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Truth as Witness

UKT 140906, 141004:

In Bur-Myan Buddhist culture, the act of cursing {kan-sa-teik-hkrn:} with evil intent is deemed to be very effective and harmful if done by one who has been a benefactor such as a teacher, a parent, or a someone who had looked after the person being cursed.

Similar to cursing {kan-sa-teik-hkrn:} done with evil intent, due to a different situation is {ic-sa-hso-hkrn} in which the affected person calls upon unseen forces to stand as witness to the truth of what he has been saying.

The acts of {kan-sa-teik-hkrn:} and {ic-sa-hso-hkrn:} are deemed highly effective, especially, if the benefactor called on the good Dvas who must have  witnessed the good deeds done to the to person being cursed, reminiscent of the newly accomplished Gautama Buddha (by then he was no longer the Prince-recluse Siddhartha) calling on the Mother-goddess of the Earth to bear witness when he was challenged by Maara.

The Vedic peoples of India also calls on Fire-god Agni अग्नि to stand as witness in {ic-sa-hso-hkring}. See http://en.wikipedia.org/wiki/Agni  141114 , from which I have taken the following info:
"Agni is the first word of the first hymn of the Rigveda (Sukta I.i.1) revealed to Rishi Madhuchchandah Vaishvamitah {wai~a mait~ta. ra..} [UKT: a king turned rishi - not a Brahmana Poannar] in Gayatri metre, which reads:

अग्नि॒म् ई॑ळे पुरो॒हि॑तं यज्ञ॒स्य॑ देव॒म् ऋत्वि॒ज॑म् |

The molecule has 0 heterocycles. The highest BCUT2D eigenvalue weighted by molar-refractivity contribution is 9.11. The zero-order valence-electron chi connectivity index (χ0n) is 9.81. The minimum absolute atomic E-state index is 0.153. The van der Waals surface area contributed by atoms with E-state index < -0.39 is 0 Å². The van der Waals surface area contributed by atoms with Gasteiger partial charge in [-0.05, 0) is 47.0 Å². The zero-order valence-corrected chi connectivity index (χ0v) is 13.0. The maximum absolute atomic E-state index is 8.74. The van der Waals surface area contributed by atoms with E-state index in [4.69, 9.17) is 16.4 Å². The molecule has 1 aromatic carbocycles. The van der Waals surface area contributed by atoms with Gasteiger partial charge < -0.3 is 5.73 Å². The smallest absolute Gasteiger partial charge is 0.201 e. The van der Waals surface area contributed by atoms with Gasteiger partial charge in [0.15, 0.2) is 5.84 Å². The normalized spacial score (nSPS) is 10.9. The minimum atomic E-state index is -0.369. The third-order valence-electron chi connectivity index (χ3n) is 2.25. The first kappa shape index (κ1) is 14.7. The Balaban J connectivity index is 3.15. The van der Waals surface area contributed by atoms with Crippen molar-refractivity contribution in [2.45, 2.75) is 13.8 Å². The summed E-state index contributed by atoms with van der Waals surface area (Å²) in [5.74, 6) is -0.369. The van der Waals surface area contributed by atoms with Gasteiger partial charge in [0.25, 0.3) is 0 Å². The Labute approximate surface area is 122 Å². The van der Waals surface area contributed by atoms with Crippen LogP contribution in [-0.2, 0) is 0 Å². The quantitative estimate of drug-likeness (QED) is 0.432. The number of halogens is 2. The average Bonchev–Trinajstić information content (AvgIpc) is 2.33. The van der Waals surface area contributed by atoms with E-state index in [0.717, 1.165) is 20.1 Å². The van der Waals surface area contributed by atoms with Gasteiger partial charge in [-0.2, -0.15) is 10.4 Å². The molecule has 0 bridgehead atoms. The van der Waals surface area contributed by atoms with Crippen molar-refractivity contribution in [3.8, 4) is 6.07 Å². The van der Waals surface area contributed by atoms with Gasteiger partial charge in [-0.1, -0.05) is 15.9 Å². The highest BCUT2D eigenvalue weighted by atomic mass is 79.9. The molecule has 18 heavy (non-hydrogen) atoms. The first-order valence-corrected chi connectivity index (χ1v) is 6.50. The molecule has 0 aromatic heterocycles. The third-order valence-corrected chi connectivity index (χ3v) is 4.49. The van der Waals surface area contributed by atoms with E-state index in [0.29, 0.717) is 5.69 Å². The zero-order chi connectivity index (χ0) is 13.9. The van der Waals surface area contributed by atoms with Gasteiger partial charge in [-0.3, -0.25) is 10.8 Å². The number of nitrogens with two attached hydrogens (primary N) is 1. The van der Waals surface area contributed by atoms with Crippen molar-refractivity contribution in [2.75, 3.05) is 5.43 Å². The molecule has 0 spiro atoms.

होता॑रं रत्नधा॒त॑मम् ||

The first line consists of six words, beginning with agnimeeley, made of two words agni (energy) and eeley (initiate or pray). Agnipariksha or 'the Fire ordeal' has Agni as the witness. Sita was forced to undergo this ordeal to prove her virtue. Agni redeemed the original Sita from the wrath and condemnation of her husband [King Rama] and her community. [25]."

When Theravada Buddhists in Myanmarpr recite the Parittas for protection, they do so as calling on Truth to stand Witness, just as Gautama Buddha had done. The specific Paritta in the Eleven Parittas usually recited by Myanmar Theravada-Buddhists is {wut~ta. oat} about a little bird too young to fly away from a forest fire.

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Two-three tone problem

- UKT 120202, 120708, 170516:

The two-three tone problem must have been present between Pal-Myan and Bur-Myan since Pagan period when religious interchange between Lanka and Pagan was almost routine. Yet the Bur-Myan speakers are so used to it that they do not even notice its existence.

Now a closer look at the problem beginning with a side note: